Dr. William Stewart Halsted - JHU. "Father of American surgery"; one of the "Big Four" founders of clinical services; innovator in surgery (e.g. use of rubber gloves; "new methods in operations for goitre, cancer of the breast and gall-bladder infections"{French's history of Johns Hopkins University]);* 1201 Eutaw Pl.

Edward H. Hanlon – Baseball Hall of Fame manager of the old Baltimore Orioles; 1401 Mt. Royal Ave.

Alger Hiss - secretary of San Francisco conference where the United Nations was organized in 1945; later, at the height of the Communist scare, the accused in a controversial espionage case of aiding the Soviet (convicted of perjury); 1427 Linden Ave.

Albert D. Hutzler - merchant; JHU trustee; 1801 Eutaw Pl. 

Lillie Carroll Jackson - civil rights leader in Baltimore's desegregation; for 35 years head of this city's NAACP chapter (largest in America); 1320 Eutaw PI. (plaqued already) 

Gerald W. Johnson --"Disturber of the peace"; eloquent voice for America's adversary culture as journalist (the Baltimore Evening Sun) and author of 40 popular books on American history and politics]; television commentator; * 1310 Bolton St. and 217 Bolton Pl.

Reuben Kramer - artist; 121 Mosher St.

Otto F. Kraushaar - president of Goucher College - 1606 Park Ave.

Sidney Lanier -: ex-Confederate POW who found Baltimore congenial for teaching inn this house, for playing flute in the Peabody Orchestra, and for writing exquisite verse;* 1402 Eutaw Pl.

William Manchester - prize-winning biographer; 1411 Eutaw Pl. William L. Marbury Sr. - U.S. Attorney General for Maryland; political reformer - 159 W. Lanvale St.

William L. Marbury Jr. - member of the Harvard's governing body of six for 22 years - 159 W. Lanvale St.

Ottmar Mergenthaler - inventor of the linotype that revolutionized printing; 159 W. Lanvale St. (already placqued by CHAP)

Garry Moore [born Thomas Garrison Morfit] - entertainer;* 221 W. Lafayette Ave.

Thomas O'Neil - merchant; donor of the Cathedral of Mary our Queen 1731 Park Ave.

Isidor Raynor - The first Jewish U.S. Senator from Maryland ("The blank page between the Old Testament and the New" (Severn Teackle Wallis]; 1412 Eutaw Pl.

Archibald Rogers - A founder of RTKL, an international architecture firm; president of American Institute of Architects; first executive director, Greater Baltimore Committee, who killed planners' routing I-95 through Federal Hill, Fells Point and Canton and bridging the Inner Harbor; 119 W. Lanvale St.

Louis Rukeyser - creator and host of PBS's "Wall Street Week"; 1224 Bolton St.

Paul Sarbanes -- current senior U.S. Senator from Maryland; 1708 Bolton St.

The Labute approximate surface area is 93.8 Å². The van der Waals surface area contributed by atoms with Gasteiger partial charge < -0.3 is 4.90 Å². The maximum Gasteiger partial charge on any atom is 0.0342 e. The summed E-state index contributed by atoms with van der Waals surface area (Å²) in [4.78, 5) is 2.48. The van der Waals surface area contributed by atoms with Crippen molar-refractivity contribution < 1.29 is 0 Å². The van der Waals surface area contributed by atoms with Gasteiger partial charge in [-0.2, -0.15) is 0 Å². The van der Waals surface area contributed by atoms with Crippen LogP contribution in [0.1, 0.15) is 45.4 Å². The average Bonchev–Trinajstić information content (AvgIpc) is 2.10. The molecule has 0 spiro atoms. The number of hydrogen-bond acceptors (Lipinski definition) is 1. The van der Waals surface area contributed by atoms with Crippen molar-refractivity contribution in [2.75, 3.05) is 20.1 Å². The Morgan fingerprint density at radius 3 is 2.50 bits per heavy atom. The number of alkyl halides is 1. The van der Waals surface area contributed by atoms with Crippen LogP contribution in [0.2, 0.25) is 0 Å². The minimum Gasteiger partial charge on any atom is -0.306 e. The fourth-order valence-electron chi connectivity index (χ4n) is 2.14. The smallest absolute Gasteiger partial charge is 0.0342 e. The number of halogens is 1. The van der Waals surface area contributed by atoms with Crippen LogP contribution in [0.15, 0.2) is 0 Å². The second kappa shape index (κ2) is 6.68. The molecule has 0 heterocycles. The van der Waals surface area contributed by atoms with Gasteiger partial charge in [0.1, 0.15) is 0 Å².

Walter Sondheim Jr. - department store executive; civic leader; C.E.O. Charles Center-Inner Harbor; 1631 Bolton St. and Bolton Pl.

Bernard Christian Steiner - second and long-time head of the Enoch Pratt Free Library; creator of 20 branch libraries; author and scholar of Maryland history; 1631 Eutaw Pl.

Grace Hill Turnbull - sculptor; 1530 Park Ave.

Woodrow Wilson - JHU. a Ph.D. student, a vital first step toward his becoming president of Princeton University, governor of New Jersey, and president of the United States;* 1210 Eutaw Pl.

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Decline and Struggle: White Flight and Defense Worker Crowding

The growing African-American community, which first settled along Druid Hill Avenue in the 1890s, expanded along the western edge of Bolton Hill leading to "white flight". In 1928, the Mount Royal Improvement Association was founded to stem the tide of suburban flight and the trend of subdividing houses into apartments with absentee ownership. While the association undertook many activities to promote the area, such as garden clubs and house tours, their primary motive reflected the racial intolerance of the times. An early pamphlet calls the "Mount Royal District" (which encompassed both Bolton Hill and Reservoir Hill) a "protected area." It states, "The greatest achievement of the Mount Royal Improvement Association has been the subjecting of the property in its area to a restriction for white occupancy only." The Supreme Court later overthrew real estate covenants placing racial restrictions on home sales.

Bolton Hill underwent a period of decline in the mid-20th century. People divided large single-family houses into apartment units to meet a housing shortage for defense workers during World War II. After the war, many residents left Bolton Hill’s "old-fashioned" houses in this tightly built-up neighborhood, preferring suburban modern homes surrounded by yards. In the late 1950s and 1960s, Jewish social and religious institutions left the Bolton Hill area for the northwest suburbs. The former synagogues became churches and lodges for the African-American community.

Although most of Bolton Hill remained stable, the western edge defined by Eutaw Place and Linden Avenue deteriorated. Individual families could no longer afford to maintain enormous Eutaw Place mansions, many of which were converted into apartment houses. Many considered Linden Avenue a slum. Federal urban renewal programs, often defined as "urban removal" programs, targeted this western edge for "stabilization." New developments replaced large portions of Bolton Hill that were demolished. 

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Renewal and Preservation: Building Anew and Restoring the Old